He was lucky. His little boat would have never survived.

I've been caught on numerous occasions. Once in a 30' boat in Long Island Sound in thunderstorms and 70 knot winds. I was by myself. Water at the helm came up to my ankles. The two radio antennae blew off. Anchor in the foredeck bucked out of its chocks and flew over the wheelhouse roof. Lucky for me it landed in the stern deck. Otherwise it might have fouled the propeller. I would have been in a hell of a mess then.

This is what happened to the Tug Harkness many years ago. It was middle of winter, around midnight, and they were transiting the Gulf of Maine. They got hit with an intense northwest storm with better than seventy knot winds. Tug was having problems but then the hawser washed overboard from the fantail and fouled the propeller. Tug broached. Frigid seawater crashed through the wheelhouse windows. I remember listening to the mayday and subsequent transmissions over the radio at my house in Port Clyde. 10 degrees Fahrenheit. Wind chills well below zero. Maybe 30 or 40 below. I can remember the captain of the tug just as calm as can be telling the Coast Guard it was time to leave the wheelhouse because a sea had just crashed through the windows.

The story of the Harkness is an amazing story of cool coolheaded perseverance, bravery and heroism on the part of the tug's crew, the Matinicus Island fishermen who rescued them, and the crew of the Coast Guard lifeboat that also braved the night to take part in the harrowing adventure.

I remember getting hit another time on the way back from a 45 mile dive trip. Fifty knot winds from the southwest. You know it's rough when every other wave flings seaweed into the windshield and a Gannett crash lands on the bow. Also, when you turn around to check your passengers, they're climbing into their dry suits.

Last example: 60 to 70 knots northwest. On the way back from an eco-tour. I knew it was coming, thought I'd be back in time, but an encounter with a baby humpback in 30' of water delayed my return just long enough.

For the record, you might want to note that every boat handles every sea a little differently, and every sea has its own personality. I've talked to friends who've fished for years in Alaska. They'll tell you they'd rather ride out hurricane force winds in the Bering Sea than punch through a winter northwest gale off the Maine Coast.

It's all about the sea, and the boat.

I should add that getting caught is not necessarily the mark of a bad mariner. Getting caught unprepared is. My anchor and line that day in Long Island Sound, and the tug's hawser that night in the Gulf of Maine, should have been properly secured.

Also, in case you hadn't noticed, I'm not just talking about boats and weather.

-seabgb

Thursday, December 22, 2005

25 Gallons of Anti-Freeze and a Lost Sewing Box


Yesterday I had it in my mind to winterize the forward bilge in Finback and install some 115 volt lights in the main bilge. Unfortunately, when I stopped at my mother's house in the early afternoon, I got waylaid by hysterics and a lost sewing kit.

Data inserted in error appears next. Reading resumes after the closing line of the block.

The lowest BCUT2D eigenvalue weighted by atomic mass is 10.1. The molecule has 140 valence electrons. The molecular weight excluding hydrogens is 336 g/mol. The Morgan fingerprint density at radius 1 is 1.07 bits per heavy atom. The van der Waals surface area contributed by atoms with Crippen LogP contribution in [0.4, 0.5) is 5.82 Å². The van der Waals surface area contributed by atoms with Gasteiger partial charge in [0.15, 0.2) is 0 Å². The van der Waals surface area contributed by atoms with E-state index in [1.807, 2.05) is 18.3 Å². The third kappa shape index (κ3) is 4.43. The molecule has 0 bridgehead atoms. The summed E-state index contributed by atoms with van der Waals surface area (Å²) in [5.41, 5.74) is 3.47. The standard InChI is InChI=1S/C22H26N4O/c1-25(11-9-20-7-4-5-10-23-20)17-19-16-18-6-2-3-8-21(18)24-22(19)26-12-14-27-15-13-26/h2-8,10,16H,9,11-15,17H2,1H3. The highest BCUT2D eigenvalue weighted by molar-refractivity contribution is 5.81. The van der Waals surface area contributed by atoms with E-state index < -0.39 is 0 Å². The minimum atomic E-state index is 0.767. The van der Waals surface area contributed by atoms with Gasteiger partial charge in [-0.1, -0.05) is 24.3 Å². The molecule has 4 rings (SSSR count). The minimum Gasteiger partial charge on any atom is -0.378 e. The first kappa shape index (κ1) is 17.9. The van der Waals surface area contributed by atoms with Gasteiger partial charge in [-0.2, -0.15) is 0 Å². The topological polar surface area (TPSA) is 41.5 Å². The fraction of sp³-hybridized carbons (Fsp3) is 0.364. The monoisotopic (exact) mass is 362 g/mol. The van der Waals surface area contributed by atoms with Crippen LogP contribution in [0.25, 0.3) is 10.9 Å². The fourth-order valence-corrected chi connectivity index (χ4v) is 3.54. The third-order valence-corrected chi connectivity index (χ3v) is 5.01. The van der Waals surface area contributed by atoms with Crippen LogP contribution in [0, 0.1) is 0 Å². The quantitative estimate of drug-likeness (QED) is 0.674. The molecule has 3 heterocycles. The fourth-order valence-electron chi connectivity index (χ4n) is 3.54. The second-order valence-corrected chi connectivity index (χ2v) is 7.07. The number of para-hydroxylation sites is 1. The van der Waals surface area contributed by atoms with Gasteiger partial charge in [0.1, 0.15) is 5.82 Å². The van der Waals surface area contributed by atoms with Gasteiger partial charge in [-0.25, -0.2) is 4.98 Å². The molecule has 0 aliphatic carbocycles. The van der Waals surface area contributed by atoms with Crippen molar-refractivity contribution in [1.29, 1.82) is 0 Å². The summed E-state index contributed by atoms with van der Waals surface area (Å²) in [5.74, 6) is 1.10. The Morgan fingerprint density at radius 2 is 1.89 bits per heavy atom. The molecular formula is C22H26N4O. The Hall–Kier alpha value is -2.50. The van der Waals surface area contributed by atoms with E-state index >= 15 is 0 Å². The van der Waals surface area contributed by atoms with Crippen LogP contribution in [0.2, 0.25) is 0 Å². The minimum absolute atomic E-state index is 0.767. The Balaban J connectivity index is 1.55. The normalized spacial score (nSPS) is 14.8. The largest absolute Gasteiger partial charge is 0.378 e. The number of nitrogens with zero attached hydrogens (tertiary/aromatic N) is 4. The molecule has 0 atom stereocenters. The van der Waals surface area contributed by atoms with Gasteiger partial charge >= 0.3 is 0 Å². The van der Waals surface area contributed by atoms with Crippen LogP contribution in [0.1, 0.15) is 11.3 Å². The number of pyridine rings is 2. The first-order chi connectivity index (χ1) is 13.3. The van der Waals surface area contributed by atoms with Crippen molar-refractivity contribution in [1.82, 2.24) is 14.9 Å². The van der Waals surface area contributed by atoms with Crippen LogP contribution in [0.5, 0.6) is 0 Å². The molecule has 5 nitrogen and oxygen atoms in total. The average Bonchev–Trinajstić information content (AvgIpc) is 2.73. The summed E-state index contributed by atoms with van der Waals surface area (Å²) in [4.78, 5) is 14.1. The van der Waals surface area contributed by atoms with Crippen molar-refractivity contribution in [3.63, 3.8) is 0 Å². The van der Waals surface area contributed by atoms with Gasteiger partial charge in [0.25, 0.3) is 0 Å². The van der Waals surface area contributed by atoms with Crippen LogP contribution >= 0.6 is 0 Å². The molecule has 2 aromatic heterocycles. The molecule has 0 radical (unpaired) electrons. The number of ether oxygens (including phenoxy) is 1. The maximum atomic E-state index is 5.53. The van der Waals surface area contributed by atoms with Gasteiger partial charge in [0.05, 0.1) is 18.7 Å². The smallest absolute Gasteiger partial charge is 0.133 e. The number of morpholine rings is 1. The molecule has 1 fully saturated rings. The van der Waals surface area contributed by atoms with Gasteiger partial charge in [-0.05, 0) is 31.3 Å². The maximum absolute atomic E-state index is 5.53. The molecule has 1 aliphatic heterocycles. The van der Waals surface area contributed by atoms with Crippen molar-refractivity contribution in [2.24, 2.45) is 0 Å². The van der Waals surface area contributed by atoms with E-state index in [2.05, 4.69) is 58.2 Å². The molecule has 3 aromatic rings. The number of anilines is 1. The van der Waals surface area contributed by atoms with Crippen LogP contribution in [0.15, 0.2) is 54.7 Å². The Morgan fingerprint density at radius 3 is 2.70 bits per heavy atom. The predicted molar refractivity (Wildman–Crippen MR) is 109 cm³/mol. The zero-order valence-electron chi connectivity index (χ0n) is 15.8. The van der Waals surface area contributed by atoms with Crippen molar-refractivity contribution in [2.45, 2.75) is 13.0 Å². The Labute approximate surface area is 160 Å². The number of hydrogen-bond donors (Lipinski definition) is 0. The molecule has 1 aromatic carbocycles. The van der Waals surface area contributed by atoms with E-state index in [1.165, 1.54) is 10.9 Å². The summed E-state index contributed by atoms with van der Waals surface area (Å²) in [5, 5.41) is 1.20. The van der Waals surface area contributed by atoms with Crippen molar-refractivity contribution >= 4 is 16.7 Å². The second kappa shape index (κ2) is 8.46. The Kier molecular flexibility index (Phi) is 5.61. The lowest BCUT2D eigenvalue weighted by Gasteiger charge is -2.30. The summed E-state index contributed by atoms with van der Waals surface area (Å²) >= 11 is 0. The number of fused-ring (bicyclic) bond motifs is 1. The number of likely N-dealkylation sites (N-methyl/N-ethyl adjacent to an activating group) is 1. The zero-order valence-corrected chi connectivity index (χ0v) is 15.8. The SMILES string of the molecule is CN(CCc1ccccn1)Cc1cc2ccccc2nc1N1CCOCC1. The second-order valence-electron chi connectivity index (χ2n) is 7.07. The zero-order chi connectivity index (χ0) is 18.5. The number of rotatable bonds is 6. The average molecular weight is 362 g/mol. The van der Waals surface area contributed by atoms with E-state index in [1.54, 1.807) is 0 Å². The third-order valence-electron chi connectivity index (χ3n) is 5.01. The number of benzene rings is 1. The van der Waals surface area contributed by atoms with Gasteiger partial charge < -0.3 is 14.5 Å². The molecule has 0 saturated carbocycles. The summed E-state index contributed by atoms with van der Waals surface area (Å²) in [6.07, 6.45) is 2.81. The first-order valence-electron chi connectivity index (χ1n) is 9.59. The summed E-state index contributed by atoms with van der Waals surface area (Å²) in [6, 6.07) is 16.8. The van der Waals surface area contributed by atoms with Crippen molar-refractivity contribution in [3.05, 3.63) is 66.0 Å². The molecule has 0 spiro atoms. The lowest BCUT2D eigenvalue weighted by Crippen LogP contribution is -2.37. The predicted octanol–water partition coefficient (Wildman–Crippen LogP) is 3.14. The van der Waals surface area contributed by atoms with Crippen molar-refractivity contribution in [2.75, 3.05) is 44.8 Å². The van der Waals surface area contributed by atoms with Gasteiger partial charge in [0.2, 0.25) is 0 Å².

The day started out productive enough. I got some writing done, delivered my outgoing mail to the post office, took care of some important email correspondence. I even brought the guys in the mechanics shop down at the marina their Christmas gift and managed to fill the forward bilge with non-toxic anti-freeze.

But then I stopped by my mother's to bring her some lasagna for lunch. That was when the excrement hit the whirling blades. She was in a state of hysterics because she couldn't find her sewing kit. This happens often these days, whenever she can't find something. Invariably, she believes the missing item has been stolen. Forget the fact that nobody has been in the house, or that she lives alone, or the reason she can't find something is because she hid it to keep it from the imaginary thieves.

She has Alzheimer's. It's not her fault.

Doesn't make it any easier.

I spent the next three hours cleaning out her room and closet until I found where she had squirreled away the sewing kit. At one point, I had to grab her by the shoulders and look straight in her eyes and yell at her to stop crying. I tried to reason with her about how great her life is compared to other people in the world. We were screaming at each other. She was blaming me for everything. I was trying to use logic to get her to stop crying and screaming. She was winning.

Afterwards I tried to console her and tell her she needed to see another doctor, maybe a shrink. She just got irate and mean and called me all kinds of names. She gets that way now.

When I found her sewing kit, she said thank you, and then it was like nothing had ever happened. Meanwhile, I needed a shot of something strong. It was only 4:00 but I went to the liquor cabinet and took two shots of The Glenlivett right out of the bottle. By this point it was getting dark and I had no interest in finishing the job on the boat. I was pretty well spent. What the hell, it was suppose to get warmer for the weekend. (Mild weather inbound from the west coast.)